Welcome to GearHead. This is, as far as I know, the world's first roguelike mecha role playing game. I hope you enjoy playing it.

You may find the game a bit confusing at first. If you've played other roguelike games (Moria, Angband, ADOM) or other mecha games (MechFight, Titans of Steel, Power Dolls) before, you'll be less confused. If you're familiar with both types of game then you may even feel right at home. The file doc/introduction.txt has some information and hints for new players.

If you can't find the information you need, check the doc/ directory. If you're still lost you can check the homepage:


First, you need a copy of the source code. If you are reading this you probably already have it. Next, you need to install omake, Python3.4 or above, FreePascal and the SDL 1.2 libraries. Open a terminal in the folder with the source code and type:


For the ASCII version, just type:

omake ui=cui

Ignore the notes and warnings. If everything you need has already been installed, that should be it.

Windows Notes:

  • You need to download the 32 bit binaries for SDL 1.2, SDL_TTF for SDL 1.2, and SDL_IMAGE for SDL 1.2. Put the .dll files in the same folder as gharena.exe. You should download the 32 bit versions since it seems that FPC compiles to a 32 bit target on Windows by default, and these will run on a 64 bit system just fine. There's probably some way to get a 64 bit executable; if you figure it out, let me know.
  • To open a terminal in a Windows folder, press shift and right click in the folder window. The option to open a terminal should be there. Alternatively, install Git for Windows and open a Git Bash shell by right clicking without shift.

Unix/Linux Notes:

  • You need the packages omake, python3, libfontconfig1-dev, libsdl1.2, libsdl1.2-dev, libsdl-image1.2, libsdl-image1.2dev, libsdl-ttf2.0-0, and libsdl-ttf2.0-0dev.



This is the big area with the cyan border.


This is the small area in the upper right corner of the screen. Here you will find the vital stats for your character, or whatever you happen to be looking at.

Below the name in the information window are some useful indicators. Starting at the left is the position indicator; the white + shows what direction you are facing, while the number in the center indicates your elevation. If the number is blue, it indicates your depth underwater.

Nest to the position indicator should be a damage indicator. For characters, this will just show your health points. For mecha, the damage indicator shows a schematic of all the mecha's parts indicating which bits have taken the most punishment.


Beneath the information window is the menu window. This is where the control menus will appear.


Beneath the menu window is the clock. This will show the current game time. GearHead uses a clock-based game engine. Any action your character can perform takes a certain amount of time. Once a command is entered the clock advances until the action is completed and control is returned to the player.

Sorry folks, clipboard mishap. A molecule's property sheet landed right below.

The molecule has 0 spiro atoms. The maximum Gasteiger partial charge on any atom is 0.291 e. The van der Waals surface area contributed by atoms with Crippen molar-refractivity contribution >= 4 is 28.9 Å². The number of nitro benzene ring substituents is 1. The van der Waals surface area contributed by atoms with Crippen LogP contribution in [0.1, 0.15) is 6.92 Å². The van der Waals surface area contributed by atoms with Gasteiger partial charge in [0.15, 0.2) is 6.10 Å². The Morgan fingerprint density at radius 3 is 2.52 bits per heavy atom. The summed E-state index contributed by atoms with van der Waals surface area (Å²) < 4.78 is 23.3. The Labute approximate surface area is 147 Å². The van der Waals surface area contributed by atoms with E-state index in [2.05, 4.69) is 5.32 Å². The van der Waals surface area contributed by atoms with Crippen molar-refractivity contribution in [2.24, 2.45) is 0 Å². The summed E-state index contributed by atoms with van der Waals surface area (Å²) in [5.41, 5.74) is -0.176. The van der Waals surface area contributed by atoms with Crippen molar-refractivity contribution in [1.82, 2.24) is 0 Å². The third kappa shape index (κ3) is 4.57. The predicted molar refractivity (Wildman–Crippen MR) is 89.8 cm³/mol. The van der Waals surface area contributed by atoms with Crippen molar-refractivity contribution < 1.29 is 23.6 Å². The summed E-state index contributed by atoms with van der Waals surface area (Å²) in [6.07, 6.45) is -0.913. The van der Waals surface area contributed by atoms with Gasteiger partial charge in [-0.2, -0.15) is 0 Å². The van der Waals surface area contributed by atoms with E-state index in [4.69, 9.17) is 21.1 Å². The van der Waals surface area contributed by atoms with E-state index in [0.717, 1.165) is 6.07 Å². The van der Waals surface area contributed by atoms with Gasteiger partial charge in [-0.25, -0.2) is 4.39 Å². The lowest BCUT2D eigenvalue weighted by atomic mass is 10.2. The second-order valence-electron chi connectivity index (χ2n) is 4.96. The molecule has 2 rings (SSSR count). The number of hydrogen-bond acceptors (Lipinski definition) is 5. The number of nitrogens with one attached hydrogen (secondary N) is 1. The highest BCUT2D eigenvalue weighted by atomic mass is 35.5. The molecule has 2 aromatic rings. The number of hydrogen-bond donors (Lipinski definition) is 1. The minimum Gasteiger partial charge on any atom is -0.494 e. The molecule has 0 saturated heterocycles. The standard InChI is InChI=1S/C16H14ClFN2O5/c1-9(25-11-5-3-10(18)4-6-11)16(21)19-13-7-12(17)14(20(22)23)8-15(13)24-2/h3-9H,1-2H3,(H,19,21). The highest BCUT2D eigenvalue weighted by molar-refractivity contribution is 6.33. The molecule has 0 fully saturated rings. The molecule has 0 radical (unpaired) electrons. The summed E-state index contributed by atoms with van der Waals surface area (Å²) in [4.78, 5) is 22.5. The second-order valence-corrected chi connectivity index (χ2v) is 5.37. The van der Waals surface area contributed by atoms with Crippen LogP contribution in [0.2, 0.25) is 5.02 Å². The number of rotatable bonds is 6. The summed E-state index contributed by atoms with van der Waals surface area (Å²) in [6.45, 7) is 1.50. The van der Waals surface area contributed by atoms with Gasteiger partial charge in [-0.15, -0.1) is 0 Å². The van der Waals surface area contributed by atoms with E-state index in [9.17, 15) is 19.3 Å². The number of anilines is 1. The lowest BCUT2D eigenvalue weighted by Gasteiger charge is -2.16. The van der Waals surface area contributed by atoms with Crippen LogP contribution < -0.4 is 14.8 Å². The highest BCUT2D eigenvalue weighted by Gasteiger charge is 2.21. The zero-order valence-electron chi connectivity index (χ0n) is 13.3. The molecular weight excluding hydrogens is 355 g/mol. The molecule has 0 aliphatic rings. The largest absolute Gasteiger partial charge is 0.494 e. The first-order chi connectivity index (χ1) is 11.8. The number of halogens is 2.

If you've played either MechForce or Titans of Steel you should be familiar with this control type already. If you've played any of the Final Fantasy games with the combat pause option on you should be able to figure it out pretty quickly.


The message window is meant to provide the narration for GearHead, though at the moment it's mostly sleeping on the job and spouting cryptic acronyms. I will work on making this window more useful...


There are an awful lot of different movement and attack options in this game. Characters are controlled through a hopefully-familiar roguelike interface, while mecha are controlled using a menu interface similar to the one used in the old Amiga MechFight game (and more recently in Titans of Steel).


This is the top layer of the menus.

A mecha can travel at two speeds- CRUISE SPEED and FULL SPEED. While traveling at FULL SPEED, the mecha moves faster than normal, but it recieves a significant penalty to its attack rolls.

WALKING is, in general, a slow way to move around. However, it does have several advantages. Turns can be made very quickly in this move mode. Also, walking mecha are better able to deal with rough terrain.

ROLLING mecha use wheels or treads to move about. This move mode is faster than WALKING, but usually slower than SKIMMING. Mechas using this mode are more strongly affected by terrain. They have a harder time passing difficult terrain, but receive a greater speed bonus when traveling on roads.

SKIMMING mecha hover several meters off the ground. They may pass over low obstacles without slowing down, and may fly across the surface of bodies of water.


From here you should see a list of all the weapons your mecha is equipped with. You can select a weapon, then select a target to fire at.

When a weapon is fired, it cannot be used again for a short period of time. Most weapons will recharge in 30 clicks, though some will be faster or slower.


If this option is set to "ON", the player will be able to select which part of the enemy mecha he wishes to hit. It is more difficult to make a called shot than it is to make a regular shot.


Sometimes there will not be any weapons available to fire with. Select this option to wait until your next weapon recharges.


This will take you to the game options menu. You can select either menu-based or roguelike control. Note that when changing control type, it may be necessary to enter one last action in the previously selected control mode before the change will take effect.


There allow you to set the rapid fire settings for ballistic weapons, energy beam weapons, and missile launchers. The value selected for MISSILE BV indicates what fraction of the total missile payload will be fired in each salvo. So, if a missile launcher contains 20 missiles and the BV is set to 1/4, five missiles will be launched when it is fired.


GearHead: Arena is distributed under the terms of the LGPL. See license.txt for more details.